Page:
Trans*duc"tion (?), n. [L. transducere, traducere, -dictum, to lead across or over. See Traduce.] The act of conveying over. [R.]
Transe (?), n. See Trance. [Obs.]
Trans*el"e*ment (?), Trans*el`e*men"tate (?), v. t. [Pref. trans- element.] To change or transpose the elements of; to transubstantiate. [Obs.]
Trans*el`e*men*ta"tion (?), n. [Cf. F. transélémentation.] (Eccl.) Transubstantiation. [Obs.]
Tran"senne (?), n. A transom. [Obs.]
Tran"sept (?), n. [Pref. trans- + L. septum an inclosure. See Septum.] (Arch.) The transversal part of a church, which crosses at right angles to the greatest length, and between the nave and choir. In the basilicas, this had often no projection at its two ends. In Gothic churches these project these project greatly, and should be called the arms of the transept. It is common, however, to speak of the arms themselves as the transepts.
Tran*sex"ion (?), n. [Pref. trans- + L. sexus sex.] Change of sex. [Obs.]
Sir T. Browne.
Trans*fem"i*nate (?), v. t. [Pref. trans- + L. femina woman.] To change into a woman, as a man. [Obs. & R.]
Sir T. Browne.
Trans*fer" (?), v. t. [imp. & p. p. Transferred (?); p. pr. & vb. n. Transferring.] [L. transferre; trans across, over + ferre to bear: cf. F. transférer. See Bear to carry.]
1. To convey from one place or person another; to transport, remove, or cause to pass, to another place or person; as, to transfer the laws of one country to another; to transfer suspicion.
2. To make over the possession or control of; to pass; to convey, as a right, from one person to another; to give; as, the title to land is transferred by deed.
3. To remove from one substance or surface to another; as, to transfer drawings or engravings to a lithographic stone.
Syn. -- To sell; give; alienate; estrange; sequester.
Trans"fer (?), n.
1. The act of transferring, or the state of being transferred; the removal or conveyance of a thing from one place or person to another.
2. (Law) The conveyance of right, title, or property, either real or personal, from one person to another, whether by sale, by gift, or otherwise.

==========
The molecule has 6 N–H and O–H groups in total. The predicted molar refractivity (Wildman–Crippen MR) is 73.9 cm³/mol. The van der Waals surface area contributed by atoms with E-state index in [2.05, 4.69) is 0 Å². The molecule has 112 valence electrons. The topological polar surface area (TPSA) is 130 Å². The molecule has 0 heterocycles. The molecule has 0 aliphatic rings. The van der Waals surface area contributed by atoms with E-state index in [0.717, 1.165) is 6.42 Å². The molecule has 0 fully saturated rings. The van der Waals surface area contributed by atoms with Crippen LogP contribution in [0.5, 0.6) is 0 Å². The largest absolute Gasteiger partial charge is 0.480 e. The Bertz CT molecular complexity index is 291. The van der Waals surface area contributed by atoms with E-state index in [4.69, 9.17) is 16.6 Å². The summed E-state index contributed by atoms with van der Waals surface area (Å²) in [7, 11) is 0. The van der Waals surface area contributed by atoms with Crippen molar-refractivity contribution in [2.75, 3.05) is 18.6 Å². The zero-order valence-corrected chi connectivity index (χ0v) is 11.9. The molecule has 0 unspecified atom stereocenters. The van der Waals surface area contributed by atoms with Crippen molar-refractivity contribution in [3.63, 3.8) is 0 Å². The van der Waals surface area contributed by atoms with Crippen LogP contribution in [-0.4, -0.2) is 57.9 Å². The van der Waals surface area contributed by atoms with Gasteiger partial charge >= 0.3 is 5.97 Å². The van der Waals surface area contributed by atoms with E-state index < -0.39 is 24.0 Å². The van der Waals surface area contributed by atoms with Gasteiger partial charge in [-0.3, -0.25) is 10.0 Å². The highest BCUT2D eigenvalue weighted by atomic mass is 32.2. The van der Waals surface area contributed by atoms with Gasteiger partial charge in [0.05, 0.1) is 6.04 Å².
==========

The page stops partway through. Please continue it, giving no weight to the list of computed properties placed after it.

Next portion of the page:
I shall here only consider it as a transfer of property.
3. That which is transferred. Specifically: --
(a) A picture, or the like, removed from one body or ground to another, as from wood to canvas, or from one piece of canvas to another.
(b) A drawing or writing printed off from one surface on another, as in ceramics and in many decorative arts.
(c) (Mil.) A soldier removed from one troop, or body of troops, and placed in another.
4. (Med.) A pathological process by virtue of which a unilateral morbid condition on being abolished on one side of the body makes its appearance in the corresponding region upon the other side.
Transfer day, one of the days fixed by the Bank of England for the transfer, free of charge, of bank stock and government funds. These days are the first five business days in the week before three o'clock. Transfers may be made on Saturdays on payment of a fee of 2s. 6d. Bithell. -- Transfer office, an office or department where transfers of stocks, etc., are made. -- Transfer paper, a prepared paper used by draughtsmen, engravers, lithographers, etc., for transferring impressions. -- Transfer table. (Railroad) Same as Traverse table. See under Traverse.
Trans*fer`a*bil"i*ty (?), n. The quality or state of being transferable.
Trans*fer"a*ble (?; 277), a. [Cf. F. transférable.]
1. Capable of being transferred or conveyed from one place or person to another.
2. Negotiable, as a note, bill of exchange, or other evidence of property, that may be conveyed from one person to another by indorsement or other writing; capable of being transferred with no loss of value; as, the stocks of most public companies are transferable; some tickets are not transferable.
Trans`fer*ee" (?), n. The person to whom a transfer in made.
Trans"fer*ence (?), n. The act of transferring; conveyance; passage; transfer.
Trans`fer*og"ra*phy (?), n. [Transfer + -graphy.] The act or process of copying inscriptions, or the like, by making transfers.